Tips For Adulthood: Five Things Worth Doing In London (Part 2)

September 29, 2010

Every Wednesday I offer tips for adulthood.

Last week, I brought you my very own “bucket list” of five “on the radar” things you really ought to do in London.

As promised, this week I’m following that up with a list of five “under the radar” things you ought to do in London, but probably don’t know about:

1. Open House London – This has to be one of the all-time coolest things I’ve ever done in any city. Once a year in September, Open City – a non-profit, architecture education organization – identifies buildings in London of architectural interest and opens their doors to the public. Through Open House London, we’ve toured super-modern private flats, normally-closed-to-the-public government buildings, turn-of-the-century guild halls and environmentally-friendly houses. And all of it for free. This is something our family looks forward to every year when autumn rolls around. If you live here, or happen to be visiting in mid-September, don’t miss it!

2. Christmas Pantomimes – Here’s another seasonal treat, albeit for Christmastime. One of the signature cultural events that accompanies Christmas in London (sort of akin to ice skating at Rockefeller Center in New York City) is the Christmas Pantomime. A “panto” is a musical-comedy theatrical production based on a traditional story or fairy tale that typically includes song, dance, slapstick, cross-dressing and – most important of all – audience participation. They’re often quite bawdy, though usually aimed at a family audience. My favorite venue in London is the Hackney Empire. Brill! (As we say over here.)

3. Brick Lane – While London is justifiably renowned for its rich royal palaces and history, it’s also important to take in contemporary London. My recommendation on this score is to go over to Brick Lane in East London on a Sunday afternoon. A walk up and down this bustling street market will tell a story of London’s recent immigration history, with the bagel shops of yore sitting cheek by jowl with today’s Bengali curry shops. Afterwards, take a tour of the neighborhood with one of the seasoned guides from London Walks and learn more about its rich history, which dates from Jack the Ripper.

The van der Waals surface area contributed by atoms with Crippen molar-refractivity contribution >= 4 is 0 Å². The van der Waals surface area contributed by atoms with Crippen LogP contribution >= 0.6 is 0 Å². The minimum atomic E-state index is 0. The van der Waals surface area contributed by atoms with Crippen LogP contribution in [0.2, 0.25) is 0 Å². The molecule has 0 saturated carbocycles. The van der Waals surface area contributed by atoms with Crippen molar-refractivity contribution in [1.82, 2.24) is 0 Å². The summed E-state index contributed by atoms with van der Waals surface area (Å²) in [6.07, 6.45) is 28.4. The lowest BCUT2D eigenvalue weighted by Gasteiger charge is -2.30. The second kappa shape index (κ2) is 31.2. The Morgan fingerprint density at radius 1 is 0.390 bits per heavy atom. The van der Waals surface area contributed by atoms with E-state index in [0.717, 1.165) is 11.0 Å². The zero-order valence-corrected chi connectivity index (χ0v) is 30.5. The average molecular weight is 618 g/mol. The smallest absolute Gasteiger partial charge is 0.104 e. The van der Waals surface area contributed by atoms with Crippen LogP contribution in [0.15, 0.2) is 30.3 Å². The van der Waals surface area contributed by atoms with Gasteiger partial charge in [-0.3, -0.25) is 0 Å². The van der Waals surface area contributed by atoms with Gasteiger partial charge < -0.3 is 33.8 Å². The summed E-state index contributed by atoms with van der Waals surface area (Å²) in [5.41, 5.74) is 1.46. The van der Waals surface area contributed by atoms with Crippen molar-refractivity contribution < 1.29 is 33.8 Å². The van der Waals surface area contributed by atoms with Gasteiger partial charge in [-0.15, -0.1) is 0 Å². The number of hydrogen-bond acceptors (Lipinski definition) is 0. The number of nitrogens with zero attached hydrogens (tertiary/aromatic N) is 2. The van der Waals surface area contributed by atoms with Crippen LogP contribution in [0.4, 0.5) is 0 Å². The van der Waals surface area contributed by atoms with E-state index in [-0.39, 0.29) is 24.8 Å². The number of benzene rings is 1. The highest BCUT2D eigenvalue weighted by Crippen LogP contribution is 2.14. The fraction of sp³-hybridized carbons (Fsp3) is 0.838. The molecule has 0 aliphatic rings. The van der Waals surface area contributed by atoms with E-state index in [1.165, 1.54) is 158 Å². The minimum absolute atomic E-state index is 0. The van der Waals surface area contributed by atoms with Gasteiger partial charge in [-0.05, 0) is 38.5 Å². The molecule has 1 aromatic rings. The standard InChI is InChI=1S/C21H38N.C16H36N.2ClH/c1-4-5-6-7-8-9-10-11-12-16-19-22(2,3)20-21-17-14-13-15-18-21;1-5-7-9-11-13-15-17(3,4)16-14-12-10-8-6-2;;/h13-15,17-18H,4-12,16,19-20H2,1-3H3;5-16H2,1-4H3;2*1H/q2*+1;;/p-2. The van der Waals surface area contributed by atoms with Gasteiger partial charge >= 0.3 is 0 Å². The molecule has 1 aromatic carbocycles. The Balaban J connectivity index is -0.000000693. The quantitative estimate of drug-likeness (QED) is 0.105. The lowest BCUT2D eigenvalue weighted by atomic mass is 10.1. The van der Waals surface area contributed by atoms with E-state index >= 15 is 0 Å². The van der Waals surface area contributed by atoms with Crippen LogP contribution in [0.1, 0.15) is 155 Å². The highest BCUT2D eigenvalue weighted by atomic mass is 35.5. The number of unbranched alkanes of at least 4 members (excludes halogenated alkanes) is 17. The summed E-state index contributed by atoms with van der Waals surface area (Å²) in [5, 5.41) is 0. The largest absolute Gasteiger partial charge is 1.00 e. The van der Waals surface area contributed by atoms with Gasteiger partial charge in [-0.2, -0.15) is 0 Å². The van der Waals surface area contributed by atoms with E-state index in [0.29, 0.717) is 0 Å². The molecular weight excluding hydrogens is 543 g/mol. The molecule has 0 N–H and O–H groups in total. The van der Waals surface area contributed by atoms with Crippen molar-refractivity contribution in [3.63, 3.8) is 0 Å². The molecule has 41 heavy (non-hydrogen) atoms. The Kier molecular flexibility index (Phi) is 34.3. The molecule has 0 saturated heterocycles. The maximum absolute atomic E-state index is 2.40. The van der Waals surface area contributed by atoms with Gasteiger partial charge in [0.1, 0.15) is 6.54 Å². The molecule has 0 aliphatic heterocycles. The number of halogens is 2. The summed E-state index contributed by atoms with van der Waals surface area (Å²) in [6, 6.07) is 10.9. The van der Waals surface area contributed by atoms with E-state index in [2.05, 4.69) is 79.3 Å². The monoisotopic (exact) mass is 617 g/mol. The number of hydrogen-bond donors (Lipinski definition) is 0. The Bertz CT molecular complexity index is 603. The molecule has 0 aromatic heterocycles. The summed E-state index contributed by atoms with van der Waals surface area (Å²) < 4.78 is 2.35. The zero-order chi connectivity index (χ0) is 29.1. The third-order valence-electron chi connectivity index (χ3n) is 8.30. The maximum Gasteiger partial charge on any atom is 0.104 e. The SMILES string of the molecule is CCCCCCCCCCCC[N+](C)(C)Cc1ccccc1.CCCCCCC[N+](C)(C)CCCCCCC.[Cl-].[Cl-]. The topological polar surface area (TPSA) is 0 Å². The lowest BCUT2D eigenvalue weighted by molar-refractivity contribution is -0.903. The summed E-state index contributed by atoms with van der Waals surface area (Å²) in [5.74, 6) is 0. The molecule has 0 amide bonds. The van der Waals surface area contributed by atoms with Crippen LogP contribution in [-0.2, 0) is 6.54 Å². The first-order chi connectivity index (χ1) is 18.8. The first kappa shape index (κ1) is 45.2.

4. The Geffrye Museum – As long as you’re over in East London anyway, be sure to pop into the Geffrye Museum, a museum of – yes- living rooms through the ages. If you’re into social history, you’ll love this place, as it enables you to trace middle class life in England from 1600 to the present. Each room is – literally – a recreation of the average living room in any given period. Splendid fun for the whole family.

5. Sir John Soane’s Museum – I’m not even sure that I really know who Sir John Soane is, other than that he was an architect who lived and worked in London back in the 18th and 19th centuries. But that doesn’t really matter. What matters is that this guy assembled the neatest (and most varied) collection of art, sculpture and personal effects and they now constitute a small museum in his home right in the heart of London. It takes less than an hour to tour, but you’ll see things ranging from a Roman sarcophagus to a model of the Bank of England (and back again…) Once again, the kids will love it.

*****

I’m over on http://www.PoliticsDaily.com today talking about health care reform in the U.K.

Image: Brick Lane by roboppy via flickr under a Creative Commons license.

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Drinking Fountains Making A Comeback

September 27, 2010

Still or Sparkling?

Apparently, that’s not just a question for restaurants anymore.

Last week  – and proving, once again, that it really *is* the coolest city on earth – Paris unveiled a water fountain in one of its parks that serves – wait for it – sparkling water.

The move was motivated by a desire to make Paris greener. The average person in France drank 28 gallons of still or sparkling water last year, making this country the eighth biggest consumer of bottled water in the world, according to figures from the Earth Policy Institute. That’s a whole lot of plastic waste (262,000 tons to be precise.)